Key Questions We Want to Answer:
To prove current theories about the nature of the phase transitions like the one that
liquid helium passes through-when changing from a normal fluid to a superfluid-every
aspect of the change must be studied. The Critical Dynamics in Microgravity Experiment
(DYNAMX) examines dynamic properties of the helium superfluid transition in microgravity
conditions, by studying the fluid's ability to conduct heat near the transition.
What We Already Know:
When liquid helium is cooled into the superfluid state, the helium gains new
properties, including the ability to transfer heat without loss. Helium is
used in these studies because it is relatively easy to obtain in a very pure
form and behaves in ways that make it easy to manipulate and to study. On
Earth a sample of helium is nonuniform because the weight of the liquid
makes the bottom denser than the top. By testing how helium attains the
superfluid state in the microgravity,
it is possible to get more precise measurements of the fluid properties near
the phase transition because the fluid sample is more uniform.
What We Hope to Find Out:
In the microgravity environment of orbit, the sample is uniform,
so the phase transition between the normal fluid and superfluid phases occurs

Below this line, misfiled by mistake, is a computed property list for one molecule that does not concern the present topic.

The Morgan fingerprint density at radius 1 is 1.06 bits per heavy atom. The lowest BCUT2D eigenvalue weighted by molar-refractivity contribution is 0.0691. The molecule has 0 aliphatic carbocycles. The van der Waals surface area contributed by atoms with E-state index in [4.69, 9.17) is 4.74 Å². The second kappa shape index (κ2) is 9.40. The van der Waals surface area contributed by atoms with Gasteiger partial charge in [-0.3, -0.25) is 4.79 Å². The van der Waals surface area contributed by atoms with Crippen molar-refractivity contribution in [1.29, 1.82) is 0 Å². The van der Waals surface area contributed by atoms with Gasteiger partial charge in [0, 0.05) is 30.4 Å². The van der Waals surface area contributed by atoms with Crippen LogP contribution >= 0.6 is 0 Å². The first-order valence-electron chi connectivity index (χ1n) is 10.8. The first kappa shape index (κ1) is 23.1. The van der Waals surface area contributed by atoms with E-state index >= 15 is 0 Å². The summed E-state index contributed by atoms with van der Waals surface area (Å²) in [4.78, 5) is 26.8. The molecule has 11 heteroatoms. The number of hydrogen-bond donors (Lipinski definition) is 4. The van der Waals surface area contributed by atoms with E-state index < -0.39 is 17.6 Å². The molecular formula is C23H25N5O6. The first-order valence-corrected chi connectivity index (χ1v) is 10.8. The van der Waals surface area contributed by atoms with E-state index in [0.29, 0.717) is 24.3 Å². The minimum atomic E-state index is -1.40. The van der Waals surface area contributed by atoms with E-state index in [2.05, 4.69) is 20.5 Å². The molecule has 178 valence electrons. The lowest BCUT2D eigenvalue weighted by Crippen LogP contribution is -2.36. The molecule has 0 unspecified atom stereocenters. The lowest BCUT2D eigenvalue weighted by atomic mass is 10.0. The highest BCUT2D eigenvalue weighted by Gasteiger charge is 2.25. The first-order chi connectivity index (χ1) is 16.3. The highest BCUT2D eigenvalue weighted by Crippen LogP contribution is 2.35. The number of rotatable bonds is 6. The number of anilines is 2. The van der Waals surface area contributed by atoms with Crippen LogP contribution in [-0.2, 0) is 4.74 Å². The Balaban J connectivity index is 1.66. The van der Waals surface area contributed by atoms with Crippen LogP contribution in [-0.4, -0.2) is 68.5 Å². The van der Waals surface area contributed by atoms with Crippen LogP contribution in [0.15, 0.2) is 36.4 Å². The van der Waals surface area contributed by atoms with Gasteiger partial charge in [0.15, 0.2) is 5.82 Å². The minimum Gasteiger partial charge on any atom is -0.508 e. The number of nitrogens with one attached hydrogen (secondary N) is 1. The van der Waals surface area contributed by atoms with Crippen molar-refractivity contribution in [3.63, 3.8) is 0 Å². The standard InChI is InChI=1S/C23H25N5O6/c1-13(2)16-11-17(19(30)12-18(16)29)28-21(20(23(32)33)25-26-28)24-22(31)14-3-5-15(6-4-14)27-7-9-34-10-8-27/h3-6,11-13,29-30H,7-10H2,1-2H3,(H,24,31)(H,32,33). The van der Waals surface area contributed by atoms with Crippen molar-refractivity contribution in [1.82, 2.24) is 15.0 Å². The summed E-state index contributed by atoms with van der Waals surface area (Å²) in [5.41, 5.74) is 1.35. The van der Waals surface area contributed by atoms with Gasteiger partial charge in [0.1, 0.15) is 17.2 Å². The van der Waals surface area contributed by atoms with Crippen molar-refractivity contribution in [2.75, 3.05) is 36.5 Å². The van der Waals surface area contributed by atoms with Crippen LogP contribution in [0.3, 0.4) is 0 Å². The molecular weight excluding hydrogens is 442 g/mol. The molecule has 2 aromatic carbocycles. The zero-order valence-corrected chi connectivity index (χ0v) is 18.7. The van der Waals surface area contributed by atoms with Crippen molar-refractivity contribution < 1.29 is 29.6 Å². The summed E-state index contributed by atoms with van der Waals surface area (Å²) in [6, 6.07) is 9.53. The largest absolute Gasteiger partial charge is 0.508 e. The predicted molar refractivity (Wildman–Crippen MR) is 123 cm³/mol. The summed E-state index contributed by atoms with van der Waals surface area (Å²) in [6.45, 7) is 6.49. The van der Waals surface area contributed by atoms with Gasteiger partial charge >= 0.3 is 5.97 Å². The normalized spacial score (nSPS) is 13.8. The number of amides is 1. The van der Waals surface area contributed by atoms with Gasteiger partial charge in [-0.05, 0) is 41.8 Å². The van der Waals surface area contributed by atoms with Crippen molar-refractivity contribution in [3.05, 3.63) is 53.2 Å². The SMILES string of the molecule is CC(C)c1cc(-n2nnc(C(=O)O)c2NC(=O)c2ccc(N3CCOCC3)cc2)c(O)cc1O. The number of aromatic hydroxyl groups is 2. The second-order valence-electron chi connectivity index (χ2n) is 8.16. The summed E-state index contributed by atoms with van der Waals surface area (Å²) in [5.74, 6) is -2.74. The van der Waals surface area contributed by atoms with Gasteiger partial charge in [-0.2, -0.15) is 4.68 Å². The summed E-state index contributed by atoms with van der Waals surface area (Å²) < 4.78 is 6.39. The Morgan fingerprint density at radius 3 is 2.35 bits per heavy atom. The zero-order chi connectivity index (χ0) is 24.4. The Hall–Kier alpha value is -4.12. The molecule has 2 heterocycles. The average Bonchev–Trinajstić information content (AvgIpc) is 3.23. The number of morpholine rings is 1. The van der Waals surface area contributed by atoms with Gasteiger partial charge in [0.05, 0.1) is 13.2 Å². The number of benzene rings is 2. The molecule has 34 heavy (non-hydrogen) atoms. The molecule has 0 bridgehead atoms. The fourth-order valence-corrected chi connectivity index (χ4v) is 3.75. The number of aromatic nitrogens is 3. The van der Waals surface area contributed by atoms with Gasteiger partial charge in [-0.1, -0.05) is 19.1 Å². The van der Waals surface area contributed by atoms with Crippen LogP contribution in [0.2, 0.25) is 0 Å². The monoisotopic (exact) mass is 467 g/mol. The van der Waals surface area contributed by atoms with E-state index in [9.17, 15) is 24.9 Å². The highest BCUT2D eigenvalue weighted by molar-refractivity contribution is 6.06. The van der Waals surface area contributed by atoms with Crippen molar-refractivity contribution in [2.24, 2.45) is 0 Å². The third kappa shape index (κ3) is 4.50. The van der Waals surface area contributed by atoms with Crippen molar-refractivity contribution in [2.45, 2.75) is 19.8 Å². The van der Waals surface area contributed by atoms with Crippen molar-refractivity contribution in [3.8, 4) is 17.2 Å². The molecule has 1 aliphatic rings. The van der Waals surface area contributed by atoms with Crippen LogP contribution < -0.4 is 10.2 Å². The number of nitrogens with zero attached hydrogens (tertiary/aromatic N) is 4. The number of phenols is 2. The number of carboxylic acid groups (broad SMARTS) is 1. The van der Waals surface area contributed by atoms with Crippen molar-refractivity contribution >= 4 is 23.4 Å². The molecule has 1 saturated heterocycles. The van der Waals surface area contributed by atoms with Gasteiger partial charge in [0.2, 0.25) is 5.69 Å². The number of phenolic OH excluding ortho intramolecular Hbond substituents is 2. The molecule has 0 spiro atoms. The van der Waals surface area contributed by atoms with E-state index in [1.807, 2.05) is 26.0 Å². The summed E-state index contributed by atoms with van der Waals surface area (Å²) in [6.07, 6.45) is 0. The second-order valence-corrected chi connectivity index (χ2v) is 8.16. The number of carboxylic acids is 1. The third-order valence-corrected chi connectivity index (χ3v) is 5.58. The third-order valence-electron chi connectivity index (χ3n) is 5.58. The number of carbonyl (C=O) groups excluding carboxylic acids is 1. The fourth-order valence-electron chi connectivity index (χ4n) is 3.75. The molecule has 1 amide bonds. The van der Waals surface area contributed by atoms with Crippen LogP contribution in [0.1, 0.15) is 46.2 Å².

at the same temperature throughout the sample. This sample uniformity allows
the experiment to be performed to within 10-9K of the transition.
Measurements of greater accuracy
are thus made possible. The data from these measurements allow for a better
understanding of the physical nature of objects, and could ultimately help
improve the way we live by helping transform manufacturing techniques.
Conduct Our Experiment:
To create the DYNAMX measurement cell, a special container with stainless
steel sidewalls will be built. Copper foils will be placed at several heights
in the cell sidewalls and will be attached to special thermometers to precisely
measure the temperatures at these positions in the cell. The special
high-resolution thermometers can measure temperature differences smaller
than one billionth of a degree. The experiment's cell is small, about the
size of a stack of quarters. The experiment consists of applying heat with
a heater at a small,fixed heat-flow level and measuring the temperatures
at each of the thermometer positions. The temperature differences at the
thermometer positions demonstrate how well the fluid conducts heat. The
temperature is then adjusted, and the measurements are repeated. By carefully
scanning the temperature through the phase transition, the change in how the
fluid conducts heat very near the phase transition can be deduced.
In preparation for the space experiment, measurements are being made on the
ground with this type of experimental cell. The DYNAMX team will use the
results of ground-based heat conduction measurements to help design the experimental
cell and the measurement techniques for the measurements to be conducted
in orbit. More details of the experiment and its science goals can be found
at the DYNAMX web site below.